Sonos is readying Sonos S2, its new OS for connected speakers, which will be released in June and power all new hardware from the company from that point on. As you might have guessed, the arrival of Sonos S2 is also the reason why the company began encouraging owners of some of its earliest hardware to consider upgrading over the past few months.
That’s proved to be a trickier process than Sonos might have expected. The company launched its Trade Up offer late last year, giving owners of legacy devices including the original Zone Players, Connect, Connect:Amp, first-generation Play:5, CR200, and Bridge a 30-percent discount if they upgraded to newer versions.
At the time, though, that process required putting the speakers into “Recycle” mode: effectively bricking them. Sonos owners were furious, and the company backtracked on the decision. Now, owners of eligible legacy devices will still get the discount on a new piece of hardware, but they can keep their existing speaker or device and it’ll still be functional. How it’ll function, well, that will depend on how you configure Sonos S2.
Sonos S2 is the future
Sonos S2 is “our platform for the future,” the company says, and it’ll mean a new app for your iOS or Android device. It’ll be released in June – an exact date is tba – and Sonos promises “new hardware and experiences,” though details as to what that means exactly are in fairly short supply.
For now, the company is saying there’ll be “increased personalization” along with higher resolution audio formats both for music and home theater use. That’ll tap into upgraded audio bandwidth. As for specific features, so far Sonos is only talking about one: new room grouping options, which will do things like remember your frequently-grouped players in a zone for swifter switching.
Beyond that, it’s a matter of wait-and-see. Sonos’ existing app will be sticking around, renamed “Sonos S1 Controller”; you’ll be able to keep your Sonos system on the pre-S2 firmware and use it as it is today. If you bought into the ecosystem within the past few years, it’s likely that most of your speakers will support Sonos S2. For those that have older, legacy devices, there’s a choice to be made.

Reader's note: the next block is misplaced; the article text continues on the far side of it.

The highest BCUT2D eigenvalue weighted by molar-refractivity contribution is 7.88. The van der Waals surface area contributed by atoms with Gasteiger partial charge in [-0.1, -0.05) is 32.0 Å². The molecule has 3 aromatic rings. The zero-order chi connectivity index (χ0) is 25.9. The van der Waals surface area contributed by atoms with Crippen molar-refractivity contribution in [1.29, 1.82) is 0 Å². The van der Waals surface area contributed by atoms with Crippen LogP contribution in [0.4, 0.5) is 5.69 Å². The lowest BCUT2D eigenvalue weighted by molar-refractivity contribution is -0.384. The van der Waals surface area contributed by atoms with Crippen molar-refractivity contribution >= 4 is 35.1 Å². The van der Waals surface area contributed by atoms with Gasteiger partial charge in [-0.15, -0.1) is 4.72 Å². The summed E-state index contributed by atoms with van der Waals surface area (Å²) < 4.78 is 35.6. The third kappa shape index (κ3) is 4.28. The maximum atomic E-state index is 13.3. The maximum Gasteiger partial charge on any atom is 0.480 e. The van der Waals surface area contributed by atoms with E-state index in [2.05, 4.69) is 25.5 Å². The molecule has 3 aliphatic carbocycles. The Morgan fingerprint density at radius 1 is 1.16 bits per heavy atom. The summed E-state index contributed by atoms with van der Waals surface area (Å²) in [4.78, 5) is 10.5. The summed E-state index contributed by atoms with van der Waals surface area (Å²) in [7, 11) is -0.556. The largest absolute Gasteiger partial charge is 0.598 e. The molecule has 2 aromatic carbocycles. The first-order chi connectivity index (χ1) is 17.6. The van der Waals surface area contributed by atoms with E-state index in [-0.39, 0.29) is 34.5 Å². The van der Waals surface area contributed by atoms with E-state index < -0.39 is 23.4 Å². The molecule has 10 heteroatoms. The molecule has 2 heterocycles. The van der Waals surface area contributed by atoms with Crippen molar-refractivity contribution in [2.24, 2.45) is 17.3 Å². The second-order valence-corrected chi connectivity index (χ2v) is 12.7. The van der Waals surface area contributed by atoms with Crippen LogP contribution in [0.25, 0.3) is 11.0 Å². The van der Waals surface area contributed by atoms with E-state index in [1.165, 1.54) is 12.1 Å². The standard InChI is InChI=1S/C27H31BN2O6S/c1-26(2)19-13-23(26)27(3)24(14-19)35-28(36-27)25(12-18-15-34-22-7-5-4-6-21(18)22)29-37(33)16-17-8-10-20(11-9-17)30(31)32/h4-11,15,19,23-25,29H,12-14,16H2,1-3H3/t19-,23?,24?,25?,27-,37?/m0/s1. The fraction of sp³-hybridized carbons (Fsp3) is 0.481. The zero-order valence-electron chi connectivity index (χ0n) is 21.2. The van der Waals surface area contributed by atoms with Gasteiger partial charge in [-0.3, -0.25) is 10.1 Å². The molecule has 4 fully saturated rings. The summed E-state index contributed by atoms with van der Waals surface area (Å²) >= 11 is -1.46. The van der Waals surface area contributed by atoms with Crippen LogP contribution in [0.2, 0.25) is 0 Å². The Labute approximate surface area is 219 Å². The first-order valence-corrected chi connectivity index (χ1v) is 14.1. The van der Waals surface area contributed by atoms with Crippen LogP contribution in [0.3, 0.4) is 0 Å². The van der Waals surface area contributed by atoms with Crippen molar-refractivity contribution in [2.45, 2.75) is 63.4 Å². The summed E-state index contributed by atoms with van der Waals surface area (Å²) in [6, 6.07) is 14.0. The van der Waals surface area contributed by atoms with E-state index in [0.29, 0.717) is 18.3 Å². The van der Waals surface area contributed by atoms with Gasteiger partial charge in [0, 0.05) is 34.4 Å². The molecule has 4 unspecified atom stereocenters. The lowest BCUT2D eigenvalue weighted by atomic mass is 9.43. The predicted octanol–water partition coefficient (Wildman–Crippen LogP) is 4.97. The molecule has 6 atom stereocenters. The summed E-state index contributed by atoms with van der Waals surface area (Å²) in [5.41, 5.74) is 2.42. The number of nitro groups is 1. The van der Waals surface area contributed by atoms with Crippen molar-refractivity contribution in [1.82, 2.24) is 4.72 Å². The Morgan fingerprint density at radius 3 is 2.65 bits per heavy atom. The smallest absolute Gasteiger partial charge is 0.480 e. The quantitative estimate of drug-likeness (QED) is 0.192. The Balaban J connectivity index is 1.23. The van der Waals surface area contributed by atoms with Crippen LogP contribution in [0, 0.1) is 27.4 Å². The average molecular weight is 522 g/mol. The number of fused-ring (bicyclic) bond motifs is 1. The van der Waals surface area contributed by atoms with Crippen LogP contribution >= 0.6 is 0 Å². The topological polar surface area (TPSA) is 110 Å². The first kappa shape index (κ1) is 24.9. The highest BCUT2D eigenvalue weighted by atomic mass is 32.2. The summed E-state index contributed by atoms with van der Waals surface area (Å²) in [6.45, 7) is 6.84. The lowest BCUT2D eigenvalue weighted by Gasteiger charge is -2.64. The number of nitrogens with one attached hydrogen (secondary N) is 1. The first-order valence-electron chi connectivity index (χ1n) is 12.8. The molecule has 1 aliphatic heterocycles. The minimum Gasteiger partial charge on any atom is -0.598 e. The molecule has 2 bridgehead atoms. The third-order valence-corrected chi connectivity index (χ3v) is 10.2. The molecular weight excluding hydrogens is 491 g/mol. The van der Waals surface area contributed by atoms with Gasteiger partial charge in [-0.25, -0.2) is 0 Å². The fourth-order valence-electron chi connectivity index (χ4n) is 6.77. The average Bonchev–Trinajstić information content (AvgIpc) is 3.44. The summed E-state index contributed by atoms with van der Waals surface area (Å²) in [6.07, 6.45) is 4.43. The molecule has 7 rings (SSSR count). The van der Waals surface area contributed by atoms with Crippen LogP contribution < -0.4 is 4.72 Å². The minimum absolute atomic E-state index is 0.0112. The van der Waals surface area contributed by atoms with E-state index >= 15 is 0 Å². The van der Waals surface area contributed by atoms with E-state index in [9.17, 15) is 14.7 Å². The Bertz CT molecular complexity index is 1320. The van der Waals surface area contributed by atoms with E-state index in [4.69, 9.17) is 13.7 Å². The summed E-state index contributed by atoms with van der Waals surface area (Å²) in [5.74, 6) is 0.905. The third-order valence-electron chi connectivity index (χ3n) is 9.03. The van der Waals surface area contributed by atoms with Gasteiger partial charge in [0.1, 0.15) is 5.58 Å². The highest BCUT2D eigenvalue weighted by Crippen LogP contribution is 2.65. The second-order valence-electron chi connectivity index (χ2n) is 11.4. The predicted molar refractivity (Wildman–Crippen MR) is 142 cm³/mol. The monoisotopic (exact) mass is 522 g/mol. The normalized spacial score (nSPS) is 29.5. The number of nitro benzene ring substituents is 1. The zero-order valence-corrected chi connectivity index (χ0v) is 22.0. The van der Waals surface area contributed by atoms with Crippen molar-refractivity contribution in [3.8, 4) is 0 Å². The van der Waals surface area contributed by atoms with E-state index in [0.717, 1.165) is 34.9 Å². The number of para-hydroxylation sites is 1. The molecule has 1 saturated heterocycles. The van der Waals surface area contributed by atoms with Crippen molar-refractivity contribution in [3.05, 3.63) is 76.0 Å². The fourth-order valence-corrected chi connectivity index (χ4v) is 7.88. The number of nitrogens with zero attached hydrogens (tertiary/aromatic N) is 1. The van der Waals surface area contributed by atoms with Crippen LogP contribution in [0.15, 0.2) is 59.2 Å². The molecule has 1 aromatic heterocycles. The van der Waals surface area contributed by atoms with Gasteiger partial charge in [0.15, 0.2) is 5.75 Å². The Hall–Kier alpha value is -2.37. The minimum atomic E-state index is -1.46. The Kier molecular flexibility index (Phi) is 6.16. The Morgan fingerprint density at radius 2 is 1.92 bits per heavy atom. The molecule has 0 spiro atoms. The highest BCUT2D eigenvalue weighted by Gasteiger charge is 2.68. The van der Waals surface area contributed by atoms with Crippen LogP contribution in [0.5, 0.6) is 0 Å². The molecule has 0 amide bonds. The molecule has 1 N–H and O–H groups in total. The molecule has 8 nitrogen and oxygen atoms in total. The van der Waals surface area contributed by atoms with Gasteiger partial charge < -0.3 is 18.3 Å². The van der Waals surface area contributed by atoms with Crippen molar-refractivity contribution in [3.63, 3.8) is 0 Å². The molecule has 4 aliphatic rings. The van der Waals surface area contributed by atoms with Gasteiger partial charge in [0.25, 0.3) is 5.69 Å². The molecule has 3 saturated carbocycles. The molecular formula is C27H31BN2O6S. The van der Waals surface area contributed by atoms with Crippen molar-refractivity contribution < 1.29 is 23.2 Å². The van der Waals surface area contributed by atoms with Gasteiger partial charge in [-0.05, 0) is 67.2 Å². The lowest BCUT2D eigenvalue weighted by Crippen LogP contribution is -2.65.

Those with older Sonos hardware have four options
If all you have is legacy hardware, the process is simple. You’ll keep using the same S1 app, and Sonos says it’ll be releasing bug fixes and security patches – as well as working to keep music and voice services – as long as it can. However since hardware launched from the point that Sonos S2 is released won’t be S1-compatible, it won’t be able to join an S1 network.
If you have a mixture of S1 and S2 compatible products, there’s a decision to be made. Easiest is just removing the S1 products: then the S2-compatible ones can have the new firmware installed from June. If you want, you can use the Trade Up program – which Sonos tells us it plans to continue to offer for the foreseeable future – to get a 30-percent discount on a new, S2-compatible device. You don’t need to send in your legacy hardware in that situation, and it’ll continue working (though not on your S2 network, of course).
Alternatively, the existing network of speakers can stick on the S1 Controller software and firmware. That way, though, you won’t have access to anything new Sonos launches.
Finally, there’s the ability to split a Sonos system into two. Older S1-compatible speakers would be controlled by the Sonos S1 Controller app; newer, S2-compatible speakers would use the new Sonos app (which will be called “Sonos” in the app stores, not “Sonos S1”). Sonos is promising detailed instructions on how to do that closer to the time, but it’s already saying that it won’t be possible to group an S1 system with an S2 system.
Sonos is trying to navigate a tricky situation
The reason for this whole architectural split is simple: the older Sonos hardware simply doesn’t have the processing power and other specifications to run the new software the company has in store. These aren’t just dumb speakers, after all, they’re speakers with computers built in. Whether you think that’s acceptable or frustrating, in a sense it was an inevitability for Sonos from the outset.
Owners will, at least, have a variety of options as they look ahead. There’ll be no deadline to upgrade to Sonos S2: there’ll be a notification that new software and firmware is available come June, but the upgrades won’t be mandatory. You’ll be able to stick around on Sonos S1 – even if all your hardware is S2-compatible – and wait to see if there are compelling features, or new must-have models, to justify the update.
As for those with older S1 devices, this might be a good opportunity to consider donating them to a new, speakerless user, or maybe setting up a secondary network in the garage or the office.